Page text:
The Up Stairs Lounge Fire
The act of arson at the Up Stairs Lounge, a gay bar in the French Quarter, was the deadliest fire on record in New Orleans history and the largest mass killing of queer citizens in twentieth-century America.
Editor’s Note: Warning, this entry contains graphic imagery.
The Up Stairs Lounge fire was a criminal arson at a second-story gay bar named the Up Stairs Lounge, in New Orleans’s French Quarter. The conflagration, which began with lighter fluid in a stairwell that served as the bar’s sole entrance and exit, claimed thirty-two lives and injured at least fifteen others on the night of June 24, 1973.
The event was the deadliest fire on record in New Orleans history and the largest mass killing of queer citizens in twentieth-century America. Yet the tragedy received relatively little attention in its day due to anti-gay stigma. Officially an unsolved crime, the fire languished in obscurity for decades but became a topic of historical inquiry in the 1990s. In 2003, on the thirtieth anniversary of the fire, local activists placed a bronze plaque at the historic site as a permanent monument to the victims.
Bar owner Phil Esteve opened the Up Stairs Lounge at 604 Iberville Street on Halloween night 1970. The bar’s vast interior was concealed from the streets below, and gay groups, dependent on discretion, freely used it for community gatherings. For example, the bar’s rear theater hall served as an amateur playhouse and a worship space for the local Metropolitan Community Church (MCC), a gay-friendly Christian congregation.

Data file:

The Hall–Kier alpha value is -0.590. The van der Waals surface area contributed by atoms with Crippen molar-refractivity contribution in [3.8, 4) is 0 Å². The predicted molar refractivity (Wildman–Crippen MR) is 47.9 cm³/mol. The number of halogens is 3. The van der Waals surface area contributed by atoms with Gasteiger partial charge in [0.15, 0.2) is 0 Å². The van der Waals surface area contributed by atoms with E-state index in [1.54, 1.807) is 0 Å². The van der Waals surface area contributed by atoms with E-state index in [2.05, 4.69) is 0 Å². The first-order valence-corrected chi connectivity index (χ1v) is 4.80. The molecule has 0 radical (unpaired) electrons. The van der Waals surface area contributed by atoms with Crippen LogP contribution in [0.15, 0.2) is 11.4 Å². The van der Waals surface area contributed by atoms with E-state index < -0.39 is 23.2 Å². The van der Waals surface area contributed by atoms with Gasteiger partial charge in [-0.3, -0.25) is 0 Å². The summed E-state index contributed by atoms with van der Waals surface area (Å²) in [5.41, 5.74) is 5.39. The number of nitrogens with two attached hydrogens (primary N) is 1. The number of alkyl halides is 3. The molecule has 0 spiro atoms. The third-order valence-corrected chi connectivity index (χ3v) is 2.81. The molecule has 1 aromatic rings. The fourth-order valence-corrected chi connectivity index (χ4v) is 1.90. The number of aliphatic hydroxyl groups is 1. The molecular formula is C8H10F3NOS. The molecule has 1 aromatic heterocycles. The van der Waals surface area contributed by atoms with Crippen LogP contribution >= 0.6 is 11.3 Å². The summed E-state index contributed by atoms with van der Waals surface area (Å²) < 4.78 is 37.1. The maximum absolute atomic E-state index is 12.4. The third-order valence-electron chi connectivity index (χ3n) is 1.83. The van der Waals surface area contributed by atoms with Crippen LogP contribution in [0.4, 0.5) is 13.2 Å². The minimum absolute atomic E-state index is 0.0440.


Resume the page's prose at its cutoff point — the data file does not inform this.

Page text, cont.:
Unique for the 1970s the Up Stairs Lounge welcomed gender and racial minorities and encouraged interracial gay courtship. The Up Stairs Lounge anthem, which patrons sang around the bar’s white baby grand piano, was “United We Stand” by Brotherhood of Man. This egalitarian culture, however, was apolitical and working class, and patrons took measures to avoid publicity or arrest for a range of behaviors then categorized as public indecency crimes, such as “dancing with a member of the same sex in an intimate embrace.” The Up Stairs Lounge banned such practices as prostitution and “tearoom sex” (illicit encounters in public places), and police had never raided the establishment.
June 24, 1973, was a hot summer Sunday. That evening the popular beer-bust drink special drew approximately 110 patrons, who enjoyed bottomless draft beer for the price of one dollar from 5 to 7 p.m. Pianist David Stuart Gary, nicknamed “Piano Dave,” serenaded the crowd, and members of the MCC, which met earlier that day in the Lower Garden District, regathered in numbers at the bar.
Near the end of the beer bust and as the crowd size dropped, a sex worker named Roger Dale Nunez burst through the door and began drunkenly hassling customers. Nunez provoked a fight with a bar regular, who punched him to the floor. As bartender Buddy Rasmussen moved to eject Nunez, Nunez loudly threatened to “burn” the establishment. Minutes later a drunken customer closely matching a description of Nunez purchased a seven-ounce can of Ronsonol lighter fluid at a Walgreens pharmacy down the street.
Around 7:53 p.m. an unidentified arsonist emptied a seven-ounce can of Ronsonol on the front stairs of the Up Stairs Lounge and produced a spark. Flames rose quickly to the staircase landing, trapping patrons inside. At 7:56 p.m. a downstairs buzzer rang repeatedly within the bar’s main room, and bartender Buddy Rasmussen asked a patron to investigate.
When the staircase door opened, fire met oxygen in the bar, and flames exploded in a backdraft. Carpeting, wallpaper, and ceiling tiles all ignited instantly. Lights shorted out and smoke enveloped the space. Rasmussen, an Air Force veteran, jumped over the bar and began grabbing patrons while repeatedly shouting, “Come with me!” He guided approximately forty patrons through an unmarked rear emergency exit that led them to safety.